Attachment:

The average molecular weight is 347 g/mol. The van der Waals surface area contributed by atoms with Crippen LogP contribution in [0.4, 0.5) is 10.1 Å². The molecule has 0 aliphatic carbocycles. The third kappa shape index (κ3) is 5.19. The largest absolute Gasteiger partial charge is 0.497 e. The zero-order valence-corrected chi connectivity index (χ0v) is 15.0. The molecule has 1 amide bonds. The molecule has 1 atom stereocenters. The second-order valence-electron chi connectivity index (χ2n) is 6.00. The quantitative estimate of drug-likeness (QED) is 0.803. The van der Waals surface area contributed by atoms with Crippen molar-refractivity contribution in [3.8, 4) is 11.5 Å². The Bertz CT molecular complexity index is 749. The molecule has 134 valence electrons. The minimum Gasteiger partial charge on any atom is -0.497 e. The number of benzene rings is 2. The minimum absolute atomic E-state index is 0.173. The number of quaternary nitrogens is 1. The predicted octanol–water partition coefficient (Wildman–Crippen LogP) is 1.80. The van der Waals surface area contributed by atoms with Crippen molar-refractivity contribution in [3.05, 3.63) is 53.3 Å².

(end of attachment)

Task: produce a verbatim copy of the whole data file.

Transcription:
The average molecular weight is 347 g/mol. The van der Waals surface area contributed by atoms with Crippen LogP contribution in [0.4, 0.5) is 10.1 Å². The molecule has 0 aliphatic carbocycles. The third kappa shape index (κ3) is 5.19. The largest absolute Gasteiger partial charge is 0.497 e. The zero-order valence-corrected chi connectivity index (χ0v) is 15.0. The molecule has 1 amide bonds. The molecule has 1 atom stereocenters. The second-order valence-electron chi connectivity index (χ2n) is 6.00. The quantitative estimate of drug-likeness (QED) is 0.803. The van der Waals surface area contributed by atoms with Crippen molar-refractivity contribution in [3.8, 4) is 11.5 Å². The Bertz CT molecular complexity index is 749. The molecule has 134 valence electrons. The minimum Gasteiger partial charge on any atom is -0.497 e. The number of benzene rings is 2. The minimum absolute atomic E-state index is 0.173. The number of quaternary nitrogens is 1. The predicted octanol–water partition coefficient (Wildman–Crippen LogP) is 1.80. The van der Waals surface area contributed by atoms with Crippen molar-refractivity contribution in [3.05, 3.63) is 53.3 Å².